That’s the focus of a recent piece in the Chronicle of Higher Education. Geoffrey Vaughn argues that during the urban crisis of the 1960s and 1970s, city leaders lost their way–they forgot what made cities significant components of human culture:
From early Mesopotamia to Boston, cities have worked because they concentrate people in a small area, unleashing a remarkable intellectual potential that is otherwise inaccessible when dispersed over a large landmass. Yet there is more to the success of cities than an economy of scale. According to [Harvard economist Edward] Glaeser, “Cities enable collaboration, especially the joint production of knowledge that is mankind’s most important creation.” Yet too many have been distracted from that goal. As a result, eager efforts to reform cities left swaths of destruction behind them. . . .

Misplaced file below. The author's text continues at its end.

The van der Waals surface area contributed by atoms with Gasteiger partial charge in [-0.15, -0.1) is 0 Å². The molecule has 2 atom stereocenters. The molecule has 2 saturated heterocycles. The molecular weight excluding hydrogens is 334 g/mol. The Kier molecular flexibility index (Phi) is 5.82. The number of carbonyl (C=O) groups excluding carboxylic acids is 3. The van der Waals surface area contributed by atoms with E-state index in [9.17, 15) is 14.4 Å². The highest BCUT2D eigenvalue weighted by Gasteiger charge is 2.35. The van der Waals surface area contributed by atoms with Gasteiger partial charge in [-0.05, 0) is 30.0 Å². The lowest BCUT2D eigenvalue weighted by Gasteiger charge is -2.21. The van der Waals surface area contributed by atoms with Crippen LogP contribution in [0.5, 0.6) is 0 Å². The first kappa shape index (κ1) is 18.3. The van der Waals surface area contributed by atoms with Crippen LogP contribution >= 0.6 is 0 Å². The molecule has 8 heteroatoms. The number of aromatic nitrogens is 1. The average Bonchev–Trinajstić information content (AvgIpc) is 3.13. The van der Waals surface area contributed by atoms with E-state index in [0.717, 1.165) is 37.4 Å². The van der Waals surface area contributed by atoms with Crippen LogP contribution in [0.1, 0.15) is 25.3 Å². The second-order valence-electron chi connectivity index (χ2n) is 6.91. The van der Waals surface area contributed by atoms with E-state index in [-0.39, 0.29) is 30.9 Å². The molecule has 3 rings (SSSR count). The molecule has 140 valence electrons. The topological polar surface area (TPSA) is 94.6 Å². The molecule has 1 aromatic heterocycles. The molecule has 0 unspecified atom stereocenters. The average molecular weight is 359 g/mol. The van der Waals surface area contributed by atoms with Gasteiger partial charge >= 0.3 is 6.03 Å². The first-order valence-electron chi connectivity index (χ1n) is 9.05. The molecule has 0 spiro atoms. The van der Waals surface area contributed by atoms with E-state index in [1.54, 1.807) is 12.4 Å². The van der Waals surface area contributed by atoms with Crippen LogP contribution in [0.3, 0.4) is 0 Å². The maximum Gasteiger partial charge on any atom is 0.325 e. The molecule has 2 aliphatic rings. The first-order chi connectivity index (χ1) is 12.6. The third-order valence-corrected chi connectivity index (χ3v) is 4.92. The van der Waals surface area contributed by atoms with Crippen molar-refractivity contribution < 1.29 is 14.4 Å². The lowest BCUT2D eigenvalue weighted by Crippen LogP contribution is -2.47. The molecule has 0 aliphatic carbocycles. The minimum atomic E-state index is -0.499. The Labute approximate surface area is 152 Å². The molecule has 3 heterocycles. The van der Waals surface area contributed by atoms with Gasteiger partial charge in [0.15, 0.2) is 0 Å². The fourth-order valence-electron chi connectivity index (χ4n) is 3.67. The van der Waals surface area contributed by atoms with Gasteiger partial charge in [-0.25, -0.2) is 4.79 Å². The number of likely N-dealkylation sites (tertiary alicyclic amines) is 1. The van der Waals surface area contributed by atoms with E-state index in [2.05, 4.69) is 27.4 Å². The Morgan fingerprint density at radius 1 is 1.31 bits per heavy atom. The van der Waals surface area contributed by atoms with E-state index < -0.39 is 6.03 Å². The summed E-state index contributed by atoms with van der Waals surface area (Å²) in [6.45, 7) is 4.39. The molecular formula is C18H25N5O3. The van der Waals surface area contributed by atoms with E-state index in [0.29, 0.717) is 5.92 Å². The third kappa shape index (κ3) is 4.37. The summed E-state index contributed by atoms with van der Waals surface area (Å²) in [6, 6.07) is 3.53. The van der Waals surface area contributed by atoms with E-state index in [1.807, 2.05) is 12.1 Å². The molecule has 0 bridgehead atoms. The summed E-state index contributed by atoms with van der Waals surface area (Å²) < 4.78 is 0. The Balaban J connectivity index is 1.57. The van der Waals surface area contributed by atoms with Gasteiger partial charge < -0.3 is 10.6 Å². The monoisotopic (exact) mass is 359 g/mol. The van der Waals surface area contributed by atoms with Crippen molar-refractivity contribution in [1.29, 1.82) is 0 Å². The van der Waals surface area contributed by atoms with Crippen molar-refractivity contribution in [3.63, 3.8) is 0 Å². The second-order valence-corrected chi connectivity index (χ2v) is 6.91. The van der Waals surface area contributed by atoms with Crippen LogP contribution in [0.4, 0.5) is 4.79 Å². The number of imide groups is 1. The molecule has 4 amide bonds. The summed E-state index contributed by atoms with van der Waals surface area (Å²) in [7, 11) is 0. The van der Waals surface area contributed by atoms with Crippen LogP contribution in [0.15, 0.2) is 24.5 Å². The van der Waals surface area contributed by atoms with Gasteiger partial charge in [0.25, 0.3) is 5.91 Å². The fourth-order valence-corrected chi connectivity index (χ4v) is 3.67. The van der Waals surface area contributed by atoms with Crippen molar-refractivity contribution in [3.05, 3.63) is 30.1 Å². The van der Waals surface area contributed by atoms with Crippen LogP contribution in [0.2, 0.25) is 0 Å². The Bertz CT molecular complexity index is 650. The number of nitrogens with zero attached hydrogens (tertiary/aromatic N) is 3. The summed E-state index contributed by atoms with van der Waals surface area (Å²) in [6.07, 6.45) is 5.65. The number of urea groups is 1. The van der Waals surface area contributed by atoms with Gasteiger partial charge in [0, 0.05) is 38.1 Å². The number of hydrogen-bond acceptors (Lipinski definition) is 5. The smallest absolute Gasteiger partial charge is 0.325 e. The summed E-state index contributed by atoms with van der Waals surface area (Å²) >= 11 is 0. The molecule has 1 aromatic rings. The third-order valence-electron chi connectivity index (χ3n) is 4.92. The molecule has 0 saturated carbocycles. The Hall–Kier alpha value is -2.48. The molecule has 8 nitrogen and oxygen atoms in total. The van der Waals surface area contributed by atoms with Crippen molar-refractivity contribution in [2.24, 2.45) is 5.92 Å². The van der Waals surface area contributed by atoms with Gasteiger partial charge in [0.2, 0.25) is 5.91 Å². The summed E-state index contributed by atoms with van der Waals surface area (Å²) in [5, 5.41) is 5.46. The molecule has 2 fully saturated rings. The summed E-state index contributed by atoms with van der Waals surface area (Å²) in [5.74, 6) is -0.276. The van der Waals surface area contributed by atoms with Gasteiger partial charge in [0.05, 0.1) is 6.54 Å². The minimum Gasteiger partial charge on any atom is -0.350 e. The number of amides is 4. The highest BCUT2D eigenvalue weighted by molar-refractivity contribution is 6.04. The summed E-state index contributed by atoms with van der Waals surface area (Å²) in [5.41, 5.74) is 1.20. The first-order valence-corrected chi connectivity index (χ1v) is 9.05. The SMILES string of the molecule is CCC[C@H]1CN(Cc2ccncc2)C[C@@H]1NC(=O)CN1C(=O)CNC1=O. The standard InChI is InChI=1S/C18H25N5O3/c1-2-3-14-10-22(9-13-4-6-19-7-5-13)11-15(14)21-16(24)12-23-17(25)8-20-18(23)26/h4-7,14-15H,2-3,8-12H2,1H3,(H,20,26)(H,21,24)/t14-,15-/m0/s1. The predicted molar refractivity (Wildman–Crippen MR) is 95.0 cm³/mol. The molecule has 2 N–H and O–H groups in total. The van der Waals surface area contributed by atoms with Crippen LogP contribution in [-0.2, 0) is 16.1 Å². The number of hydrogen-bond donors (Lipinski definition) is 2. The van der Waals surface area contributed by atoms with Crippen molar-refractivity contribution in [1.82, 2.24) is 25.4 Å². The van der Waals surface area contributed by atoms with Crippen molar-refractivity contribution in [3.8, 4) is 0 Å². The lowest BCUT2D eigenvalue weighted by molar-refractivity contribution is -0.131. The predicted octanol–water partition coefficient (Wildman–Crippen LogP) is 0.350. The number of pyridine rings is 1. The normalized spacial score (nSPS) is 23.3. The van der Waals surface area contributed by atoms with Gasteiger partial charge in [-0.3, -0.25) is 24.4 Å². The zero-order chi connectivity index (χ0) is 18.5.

. . . .If colleges and universities are going to survive the 21st century, however, they must not make the mistakes that cities made in the 20th [i.e., turning their back on their role as concentrations of creative activity].
Colleges are at their best when they focus and intensify the intellectual drama that they uniquely provide. We should feel sorry for the person who has never had an experience in which, for at least a moment, the whole world seemed to make sense around one intellectual achievement. For most of us, this probably happened first, or most often, in college. But it is unlikely to happen at all when that intellectual drama is given a small and shrinking stage.
Vaughn makes the case that, during this time of upheaval, it is important for colleges to remember that role and emphasize it, resisting the trend to recast campuses as centers of recreational and social activity. His full argument is here.